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Difference between RTD & Thermocouple
Jan 23,2020
RTDs stands for ‘Resistance Temperature Detectors’ and they are generally referred to as ‘Resistance Thermometers’. RTD can be defined as a temperature sensor that operates on the measurement principle where the materials’ electrical resistance changes with temperature.

The American Society for Testing and Materials (ASTM) has defined the term resistance thermometer as follows:

Resistance thermometer, n. - a temperature-measuring device composed of a resistance thermometer element, internal connecting wires, a protective shell with or without means for mounting a connection head, or connectingwire or other fittings, or both. [Vol. 14.03, E 344 – 02 § 3.1 (2007).]

A RTD element consists of a wire coil or film made of pure metal. The element’s resistance increases with temperature in a repeatable and known manner. They show excellent accuracy over a wide temperature spectrum. RTDs are also relatively immune to electrical noise and therefore well suited for temperature measurement in industrial environments. Platinum is the most commonly used material in the construction of RTDs as they have a huge number of factors such as a) chemical inertness b) nearly linear temperature versus resistance relationship, c)temperature coefficient of resistance that is large enough to give readily measurable resistance changes with temperature and d) stability.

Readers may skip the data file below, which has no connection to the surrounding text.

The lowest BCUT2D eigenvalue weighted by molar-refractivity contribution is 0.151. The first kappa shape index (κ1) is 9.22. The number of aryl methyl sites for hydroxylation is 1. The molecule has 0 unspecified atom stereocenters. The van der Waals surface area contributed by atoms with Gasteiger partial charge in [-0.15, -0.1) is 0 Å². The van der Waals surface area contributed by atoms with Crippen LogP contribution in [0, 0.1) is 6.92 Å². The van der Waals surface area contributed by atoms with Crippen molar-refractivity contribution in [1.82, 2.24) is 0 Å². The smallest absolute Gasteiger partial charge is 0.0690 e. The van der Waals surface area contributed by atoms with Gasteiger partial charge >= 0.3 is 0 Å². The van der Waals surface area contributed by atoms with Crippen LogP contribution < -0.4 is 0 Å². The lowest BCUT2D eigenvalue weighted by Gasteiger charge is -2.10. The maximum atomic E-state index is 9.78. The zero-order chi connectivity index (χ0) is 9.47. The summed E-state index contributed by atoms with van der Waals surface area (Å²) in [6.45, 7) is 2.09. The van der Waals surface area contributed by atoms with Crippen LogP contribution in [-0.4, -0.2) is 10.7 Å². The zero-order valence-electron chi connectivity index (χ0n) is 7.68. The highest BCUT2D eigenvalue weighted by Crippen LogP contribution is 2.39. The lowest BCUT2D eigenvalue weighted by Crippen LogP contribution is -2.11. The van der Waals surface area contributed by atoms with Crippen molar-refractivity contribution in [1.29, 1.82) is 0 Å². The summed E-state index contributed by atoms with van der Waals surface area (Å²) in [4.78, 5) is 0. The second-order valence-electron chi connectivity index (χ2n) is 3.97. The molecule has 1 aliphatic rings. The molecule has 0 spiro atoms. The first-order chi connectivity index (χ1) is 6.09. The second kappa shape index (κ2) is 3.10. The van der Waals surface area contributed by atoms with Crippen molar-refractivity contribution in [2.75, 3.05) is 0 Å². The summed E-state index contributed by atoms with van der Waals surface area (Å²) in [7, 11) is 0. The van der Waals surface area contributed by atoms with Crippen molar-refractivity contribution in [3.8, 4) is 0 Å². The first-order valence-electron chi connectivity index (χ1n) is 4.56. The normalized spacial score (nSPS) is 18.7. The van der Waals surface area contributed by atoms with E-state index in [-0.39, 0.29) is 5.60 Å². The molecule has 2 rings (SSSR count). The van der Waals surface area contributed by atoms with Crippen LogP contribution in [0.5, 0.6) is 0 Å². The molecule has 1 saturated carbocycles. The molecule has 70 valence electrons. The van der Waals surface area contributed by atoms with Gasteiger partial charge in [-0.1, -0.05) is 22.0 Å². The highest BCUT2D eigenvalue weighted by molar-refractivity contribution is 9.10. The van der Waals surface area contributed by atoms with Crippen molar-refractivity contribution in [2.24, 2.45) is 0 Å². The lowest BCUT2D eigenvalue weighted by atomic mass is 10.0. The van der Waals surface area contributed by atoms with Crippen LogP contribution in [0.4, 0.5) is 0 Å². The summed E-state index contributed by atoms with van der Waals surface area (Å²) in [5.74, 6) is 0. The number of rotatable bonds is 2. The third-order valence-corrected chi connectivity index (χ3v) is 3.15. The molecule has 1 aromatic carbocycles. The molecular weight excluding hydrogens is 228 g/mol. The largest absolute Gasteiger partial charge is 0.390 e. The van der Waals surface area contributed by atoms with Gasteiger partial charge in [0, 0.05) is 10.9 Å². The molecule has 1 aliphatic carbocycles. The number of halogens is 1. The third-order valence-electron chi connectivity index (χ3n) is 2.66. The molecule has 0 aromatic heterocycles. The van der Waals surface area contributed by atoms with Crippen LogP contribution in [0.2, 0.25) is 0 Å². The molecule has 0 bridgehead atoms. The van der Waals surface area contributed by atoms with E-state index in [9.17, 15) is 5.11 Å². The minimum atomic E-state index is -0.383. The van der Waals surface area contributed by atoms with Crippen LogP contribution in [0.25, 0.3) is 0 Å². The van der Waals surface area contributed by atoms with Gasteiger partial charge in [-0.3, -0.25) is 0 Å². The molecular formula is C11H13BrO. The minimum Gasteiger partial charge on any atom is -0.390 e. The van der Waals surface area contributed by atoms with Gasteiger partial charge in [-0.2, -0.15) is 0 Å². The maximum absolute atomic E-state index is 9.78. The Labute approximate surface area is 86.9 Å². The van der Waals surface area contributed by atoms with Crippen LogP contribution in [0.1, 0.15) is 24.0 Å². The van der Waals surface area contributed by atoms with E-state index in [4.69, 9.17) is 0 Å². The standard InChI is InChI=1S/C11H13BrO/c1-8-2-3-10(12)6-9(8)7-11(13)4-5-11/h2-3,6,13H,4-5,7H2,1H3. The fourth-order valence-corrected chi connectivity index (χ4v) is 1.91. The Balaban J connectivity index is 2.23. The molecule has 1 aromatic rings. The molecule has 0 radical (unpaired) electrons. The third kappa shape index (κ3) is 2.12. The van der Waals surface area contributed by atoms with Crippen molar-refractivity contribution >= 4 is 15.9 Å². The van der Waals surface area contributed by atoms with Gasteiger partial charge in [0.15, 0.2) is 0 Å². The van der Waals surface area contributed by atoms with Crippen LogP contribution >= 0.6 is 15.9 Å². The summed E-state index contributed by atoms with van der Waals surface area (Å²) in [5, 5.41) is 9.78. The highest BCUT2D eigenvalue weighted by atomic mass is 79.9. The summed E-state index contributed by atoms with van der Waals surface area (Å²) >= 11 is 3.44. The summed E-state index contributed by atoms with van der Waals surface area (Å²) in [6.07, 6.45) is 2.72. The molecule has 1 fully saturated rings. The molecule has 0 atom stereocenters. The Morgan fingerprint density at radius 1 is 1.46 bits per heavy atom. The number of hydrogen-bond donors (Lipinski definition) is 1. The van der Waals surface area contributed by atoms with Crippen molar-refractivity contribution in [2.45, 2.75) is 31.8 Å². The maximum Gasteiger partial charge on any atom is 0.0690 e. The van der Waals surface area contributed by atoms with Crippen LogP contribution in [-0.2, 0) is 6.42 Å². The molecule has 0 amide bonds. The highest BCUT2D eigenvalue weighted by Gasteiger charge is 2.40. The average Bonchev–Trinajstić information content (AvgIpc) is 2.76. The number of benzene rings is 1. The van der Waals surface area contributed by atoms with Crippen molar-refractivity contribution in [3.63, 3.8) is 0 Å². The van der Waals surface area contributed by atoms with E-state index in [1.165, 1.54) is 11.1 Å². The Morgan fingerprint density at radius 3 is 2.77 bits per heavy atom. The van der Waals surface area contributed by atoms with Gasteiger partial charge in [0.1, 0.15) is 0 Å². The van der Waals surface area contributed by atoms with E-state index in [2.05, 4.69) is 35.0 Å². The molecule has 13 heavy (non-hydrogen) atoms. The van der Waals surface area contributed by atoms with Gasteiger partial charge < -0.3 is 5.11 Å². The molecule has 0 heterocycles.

The resistance of RTD can be calculated by supplying an RTD with a constant current and evaluating the resulting voltage drop across the resistor. By calculating the RTD resistance, the temperature can be determined. RTD elements are made using different materials such as nickel, platinum, copper etc.

Importance of RTD:

RTDs are used to measure temperature in laboratories and industrial processes, and they are known for their accuracy, stability, and repeatability characteristics. They can be used in all but the highest temperature industrial processes.
Made using platinum, RTDs are very stable and are not affected by corrosion or oxidation. They boast high repeatability, which means that they can measure identical temperatures accurately even when exposed to repeated heating and cooling cycles with minimal discrepancies.

RTDs are ideal solution for various applications because of the following factors:
•    Excellent Accuracy
•    Repeatability and stability
•    Sensitivity